Hundreds of thousands of conservative French protesters took to the streets in Paris to shout down France's gay-marriage bill. But Socialist President François Hollande's majority says the government won't back down. Now what?
Though bitter cold, the marchers came in droves. Sunday afternoon, three demo routes through Paris converged on the Champ de Mars, a grassy stretch—muddy from hundreds of thousands of feet and spitting rain—that splays east from the Eiffel Tower. The so-called Demonstration for All blasted Socialist President François Hollande's pending Marriage for All bill. Expected to pass before the summer, the plan is set to allow gay couples to marry and to adopt children. "All born from a man and a woman!" "No to mirage marriage!" the protest placards declared Sunday in Paris. "Daddy, Mommy, and the children, it's natural!"
Protesters from all over France made it a day trip to the capital and spilled from chartered buses parked in long domino lines along major Parisian arteries. Banners, flags, and balloons silkscreened with the silhouette of a cartoonish nuclear family holding hands—father, mother, boy, girl—pressed the message, bobbing and swaying with the crowd in waves of pastel blue for boys and pink for girls. One sign offered a crash course in sex ed: "There are no ova in testicles!"
French police estimated 340,000 protesters in Sunday's march. Organizers claimed it drew up to 1 million marchers. That wide gap in math is par for French demonstrations. But the conservative crowd wasn't quite the merry band of usual suspects at Paris marches, often largely leftist, heavily ritualized affairs. Here, seniors, some with walking sticks or canes, joined evidently large young families, fervently conservative students, even Catholic clergy—their vestments peeking out from thick winter coats—to hit the streets en masse, bolstered by right-wing and far-right elected officials draped in ceremonial French tricolor sashes.
Indeed, for Sunday's crowd of unseasoned protesters, much of the paraphernalia—thousands of placards, balloons, and T-shirts—were official issue, not least since organizers were keen to avoid any ad libbing that might be taken for homophobia. (Histrionics were not to be avoided entirely. Footage of Xavier Bongibault, a young anti-marriage, gay rights' group leader and one of the demo's designated spokesmen, became a fixture on 24-hour news channels when, with muddled logic, he likened Hollande to Adolf Hitler for ostensibly imposing marriage on homosexuals opposed to it.)
Recent polls show majority support for gay marriage in France—60 percent approved in a survey released last week by the IFOP polling firm—but only minority backing for adoption rights for gay couples (46 percent).
Polls however have been a major source of turmoil during France's bitter gay-marriage debate. Support for gay adoption, only 28 percent in 1998, as measured by the BVA polling firm, seemed to peak at 56 percent in 2011—just as François Hollande mounted his election bid. He won the presidency last May on a platform that included gay marriage and adoption in stark red lettering, promise No. 31 of 60 in his official campaign booklet. That clear election promise is often gay-marriage proponents' response to opposition politicians, like far-right leader Marine Le Pen, who demand the matter be settled by referendum. The presidential election was the referendum, Hollande backers argue.
Recent polls show majority support for gay marriage in France—60 percent approved in a survey released last week—but only minority backing for adoption rights for gay couples (46 percent).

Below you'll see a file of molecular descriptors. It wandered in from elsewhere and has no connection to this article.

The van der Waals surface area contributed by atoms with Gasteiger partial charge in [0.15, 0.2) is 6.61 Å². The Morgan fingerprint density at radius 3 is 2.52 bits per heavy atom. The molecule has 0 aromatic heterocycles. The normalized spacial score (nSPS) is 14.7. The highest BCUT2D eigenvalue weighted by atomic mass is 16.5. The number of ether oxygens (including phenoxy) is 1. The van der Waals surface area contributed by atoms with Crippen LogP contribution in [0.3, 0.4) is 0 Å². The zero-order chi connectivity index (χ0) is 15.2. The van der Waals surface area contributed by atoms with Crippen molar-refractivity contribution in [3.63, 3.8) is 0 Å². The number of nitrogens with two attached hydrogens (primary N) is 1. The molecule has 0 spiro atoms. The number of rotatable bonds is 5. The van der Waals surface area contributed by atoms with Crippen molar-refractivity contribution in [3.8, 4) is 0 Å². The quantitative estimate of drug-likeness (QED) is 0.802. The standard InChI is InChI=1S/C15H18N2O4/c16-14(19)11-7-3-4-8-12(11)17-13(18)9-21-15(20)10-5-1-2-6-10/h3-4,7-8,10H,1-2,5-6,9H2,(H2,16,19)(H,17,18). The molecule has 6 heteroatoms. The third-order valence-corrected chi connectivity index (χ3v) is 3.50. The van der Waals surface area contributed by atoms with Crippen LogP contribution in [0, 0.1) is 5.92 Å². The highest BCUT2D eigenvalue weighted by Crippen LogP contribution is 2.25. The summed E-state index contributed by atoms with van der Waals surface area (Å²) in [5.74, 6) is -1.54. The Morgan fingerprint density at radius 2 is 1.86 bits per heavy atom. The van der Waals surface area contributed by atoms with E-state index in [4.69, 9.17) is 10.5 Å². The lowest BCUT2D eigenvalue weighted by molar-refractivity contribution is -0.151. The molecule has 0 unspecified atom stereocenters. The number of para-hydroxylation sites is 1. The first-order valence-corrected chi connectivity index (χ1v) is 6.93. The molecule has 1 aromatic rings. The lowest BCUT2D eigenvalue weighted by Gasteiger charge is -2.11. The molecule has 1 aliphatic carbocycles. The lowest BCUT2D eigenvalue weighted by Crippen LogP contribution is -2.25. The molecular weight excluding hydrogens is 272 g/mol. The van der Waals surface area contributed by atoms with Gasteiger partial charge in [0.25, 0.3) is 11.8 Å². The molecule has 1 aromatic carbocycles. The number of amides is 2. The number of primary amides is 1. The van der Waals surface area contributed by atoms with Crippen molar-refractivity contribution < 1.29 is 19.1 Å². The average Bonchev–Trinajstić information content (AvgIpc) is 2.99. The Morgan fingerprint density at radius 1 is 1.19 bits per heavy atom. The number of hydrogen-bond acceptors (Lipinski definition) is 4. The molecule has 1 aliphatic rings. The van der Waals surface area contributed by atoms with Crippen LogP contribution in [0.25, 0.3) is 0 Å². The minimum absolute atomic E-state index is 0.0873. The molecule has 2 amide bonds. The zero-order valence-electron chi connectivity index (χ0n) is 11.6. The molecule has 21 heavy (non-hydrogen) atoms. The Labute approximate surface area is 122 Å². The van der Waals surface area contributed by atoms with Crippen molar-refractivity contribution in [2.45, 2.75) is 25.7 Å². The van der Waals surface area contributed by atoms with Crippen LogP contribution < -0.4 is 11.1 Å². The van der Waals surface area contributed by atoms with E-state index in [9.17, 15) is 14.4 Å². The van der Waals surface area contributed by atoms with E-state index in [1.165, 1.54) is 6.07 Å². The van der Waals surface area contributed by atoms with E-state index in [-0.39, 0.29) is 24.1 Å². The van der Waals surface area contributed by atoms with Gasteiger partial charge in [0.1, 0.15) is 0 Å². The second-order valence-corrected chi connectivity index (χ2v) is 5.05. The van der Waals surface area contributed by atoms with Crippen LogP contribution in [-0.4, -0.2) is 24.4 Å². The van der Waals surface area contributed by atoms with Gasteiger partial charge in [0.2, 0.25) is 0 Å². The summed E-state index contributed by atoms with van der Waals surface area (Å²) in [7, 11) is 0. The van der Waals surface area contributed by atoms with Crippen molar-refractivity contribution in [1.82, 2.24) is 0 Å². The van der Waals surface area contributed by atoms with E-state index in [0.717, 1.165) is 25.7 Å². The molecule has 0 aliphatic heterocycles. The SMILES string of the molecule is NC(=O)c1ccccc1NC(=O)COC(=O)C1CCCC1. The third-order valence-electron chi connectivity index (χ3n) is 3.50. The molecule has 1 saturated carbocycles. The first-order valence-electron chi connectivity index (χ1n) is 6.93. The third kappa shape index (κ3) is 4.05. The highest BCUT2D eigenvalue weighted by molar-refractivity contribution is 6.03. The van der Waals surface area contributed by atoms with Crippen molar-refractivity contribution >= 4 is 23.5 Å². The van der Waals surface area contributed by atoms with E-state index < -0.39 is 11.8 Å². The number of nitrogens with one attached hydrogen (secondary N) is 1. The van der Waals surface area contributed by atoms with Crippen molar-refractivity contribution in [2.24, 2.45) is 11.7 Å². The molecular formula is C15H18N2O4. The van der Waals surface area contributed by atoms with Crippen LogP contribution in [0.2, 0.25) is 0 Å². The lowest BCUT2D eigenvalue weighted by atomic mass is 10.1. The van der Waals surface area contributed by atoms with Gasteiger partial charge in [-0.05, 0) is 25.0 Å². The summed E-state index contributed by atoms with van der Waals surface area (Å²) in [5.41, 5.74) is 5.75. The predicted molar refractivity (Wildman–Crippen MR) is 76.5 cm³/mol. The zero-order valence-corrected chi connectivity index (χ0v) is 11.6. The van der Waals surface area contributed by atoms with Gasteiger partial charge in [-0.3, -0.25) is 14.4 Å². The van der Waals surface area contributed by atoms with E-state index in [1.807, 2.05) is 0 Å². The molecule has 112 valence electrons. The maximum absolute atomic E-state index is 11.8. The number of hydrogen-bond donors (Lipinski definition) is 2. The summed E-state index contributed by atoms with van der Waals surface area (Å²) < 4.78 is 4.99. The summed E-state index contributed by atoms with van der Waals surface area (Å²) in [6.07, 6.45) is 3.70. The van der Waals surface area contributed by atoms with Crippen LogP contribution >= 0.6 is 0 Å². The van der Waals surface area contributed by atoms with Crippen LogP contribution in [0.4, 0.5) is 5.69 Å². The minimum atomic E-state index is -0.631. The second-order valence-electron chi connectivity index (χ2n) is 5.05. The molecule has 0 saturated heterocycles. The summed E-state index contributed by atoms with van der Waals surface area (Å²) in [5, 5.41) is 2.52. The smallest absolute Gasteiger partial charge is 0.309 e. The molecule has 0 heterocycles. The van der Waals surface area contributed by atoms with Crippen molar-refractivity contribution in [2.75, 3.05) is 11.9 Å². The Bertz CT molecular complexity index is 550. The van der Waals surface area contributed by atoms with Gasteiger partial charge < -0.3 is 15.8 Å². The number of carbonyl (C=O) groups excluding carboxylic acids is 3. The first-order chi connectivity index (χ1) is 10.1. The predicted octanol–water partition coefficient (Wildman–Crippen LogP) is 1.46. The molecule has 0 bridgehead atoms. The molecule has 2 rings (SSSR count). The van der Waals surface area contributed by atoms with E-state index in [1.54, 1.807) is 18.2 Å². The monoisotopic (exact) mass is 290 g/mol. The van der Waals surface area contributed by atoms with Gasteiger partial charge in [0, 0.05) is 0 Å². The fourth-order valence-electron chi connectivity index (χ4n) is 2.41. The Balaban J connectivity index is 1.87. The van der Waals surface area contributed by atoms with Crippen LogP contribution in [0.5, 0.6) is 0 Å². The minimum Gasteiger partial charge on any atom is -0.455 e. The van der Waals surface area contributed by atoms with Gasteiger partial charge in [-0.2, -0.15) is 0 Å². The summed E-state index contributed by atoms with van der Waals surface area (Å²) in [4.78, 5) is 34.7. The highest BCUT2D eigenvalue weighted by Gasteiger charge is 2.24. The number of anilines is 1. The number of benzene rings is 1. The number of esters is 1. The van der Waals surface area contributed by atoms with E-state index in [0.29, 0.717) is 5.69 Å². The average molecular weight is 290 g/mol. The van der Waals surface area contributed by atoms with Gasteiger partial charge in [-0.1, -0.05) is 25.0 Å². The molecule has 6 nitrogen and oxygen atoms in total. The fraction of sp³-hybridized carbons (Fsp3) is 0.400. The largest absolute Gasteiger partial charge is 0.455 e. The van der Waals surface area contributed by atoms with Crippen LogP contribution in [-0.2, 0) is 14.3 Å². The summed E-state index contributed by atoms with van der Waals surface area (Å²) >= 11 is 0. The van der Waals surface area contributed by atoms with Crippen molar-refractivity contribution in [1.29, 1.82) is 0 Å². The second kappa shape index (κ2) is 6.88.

A closer look at recent poll numbers suggests that a key source of the flagging support for gay marriage and adoption in France rests with supporters of the opposition Union for a Popular Movement, former president Nicolas Sarkozy's party, embroiled for months in a contested leadership battle. In only five months, UMP sympathizer support for gay marriage has plunged 13 points to 33 percent, and gay adoption 16 points to 22 percent. Seniors over 65, historically key UMP voters, are the only age group that remains opposed to gay marriage in the recent IFOP survey.
Last week, Socialist parliamentarians who had pledged to have medically assisted procreation for gay couples added to the gay-marriage and adoption bill yanked their amendment pledge, in a move seen by some as a concession amid the bluster. But the controversial measure is expected to return in a new bill on family issues in March. (For now, medically assisted procreation is limited to heterosexual couples—not individuals—and conditioned on medical grounds in France, although in practice French lesbians are known to turn to neighboring Belgium and Spain where the practice is legal.)
In the wake of Sunday's massive Paris protest, government spokeswoman Najat Vallaud-Belkacem on Monday told Europe 1 radio that the government would not be swayed, remaining "totally determined" to pass gay marriage and adoption into law. Debates on the lower house floor are scheduled for Jan. 29. Proponents of the bill are keen to show their support in Paris streets with a march to the emblematic Place de la Bastille two days earlier.
But after an impressive showing Sunday in the French capital, opponents of the bill are unlikely to let it go quietly. Indeed, although Hollande and his government have explicitly ruled out legalizing surrogacy, some protesters Sunday nevertheless brandished placards warning their wombs were "not shopping baskets" and "not for rent." As darkness fell Sunday on the Champ de Mars, one little girl, no more than 8, stood with her family, a poster affixed to her backpack that read, "I know where I come from. I ask myself where we're going." A sharp reminder that France's gay-rights proponents have more than a bill to stump for. They have a vividly imagined slippery slope to smooth out along the way.